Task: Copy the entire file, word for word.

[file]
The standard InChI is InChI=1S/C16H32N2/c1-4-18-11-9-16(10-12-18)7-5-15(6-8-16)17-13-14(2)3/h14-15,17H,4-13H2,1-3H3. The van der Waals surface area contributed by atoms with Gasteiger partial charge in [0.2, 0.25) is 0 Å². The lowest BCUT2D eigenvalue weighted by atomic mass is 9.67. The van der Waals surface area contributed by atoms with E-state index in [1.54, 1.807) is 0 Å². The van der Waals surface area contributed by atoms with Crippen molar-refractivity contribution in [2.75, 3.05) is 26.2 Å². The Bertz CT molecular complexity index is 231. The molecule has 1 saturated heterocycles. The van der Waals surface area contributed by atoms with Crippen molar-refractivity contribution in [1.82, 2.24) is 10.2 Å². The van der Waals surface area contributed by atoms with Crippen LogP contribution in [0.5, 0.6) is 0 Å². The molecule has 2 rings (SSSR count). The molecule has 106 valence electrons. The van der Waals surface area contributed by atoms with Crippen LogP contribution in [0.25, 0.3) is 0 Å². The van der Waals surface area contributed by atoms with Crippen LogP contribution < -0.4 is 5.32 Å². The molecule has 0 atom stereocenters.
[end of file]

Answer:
The standard InChI is InChI=1S/C16H32N2/c1-4-18-11-9-16(10-12-18)7-5-15(6-8-16)17-13-14(2)3/h14-15,17H,4-13H2,1-3H3. The van der Waals surface area contributed by atoms with Gasteiger partial charge in [0.2, 0.25) is 0 Å². The lowest BCUT2D eigenvalue weighted by atomic mass is 9.67. The van der Waals surface area contributed by atoms with E-state index in [1.54, 1.807) is 0 Å². The van der Waals surface area contributed by atoms with Crippen molar-refractivity contribution in [2.75, 3.05) is 26.2 Å². The Bertz CT molecular complexity index is 231. The molecule has 1 saturated heterocycles. The van der Waals surface area contributed by atoms with Crippen molar-refractivity contribution in [1.82, 2.24) is 10.2 Å². The van der Waals surface area contributed by atoms with Crippen LogP contribution in [0.5, 0.6) is 0 Å². The molecule has 2 rings (SSSR count). The molecule has 106 valence electrons. The van der Waals surface area contributed by atoms with Crippen LogP contribution in [0.25, 0.3) is 0 Å². The van der Waals surface area contributed by atoms with Crippen LogP contribution < -0.4 is 5.32 Å². The molecule has 0 atom stereocenters.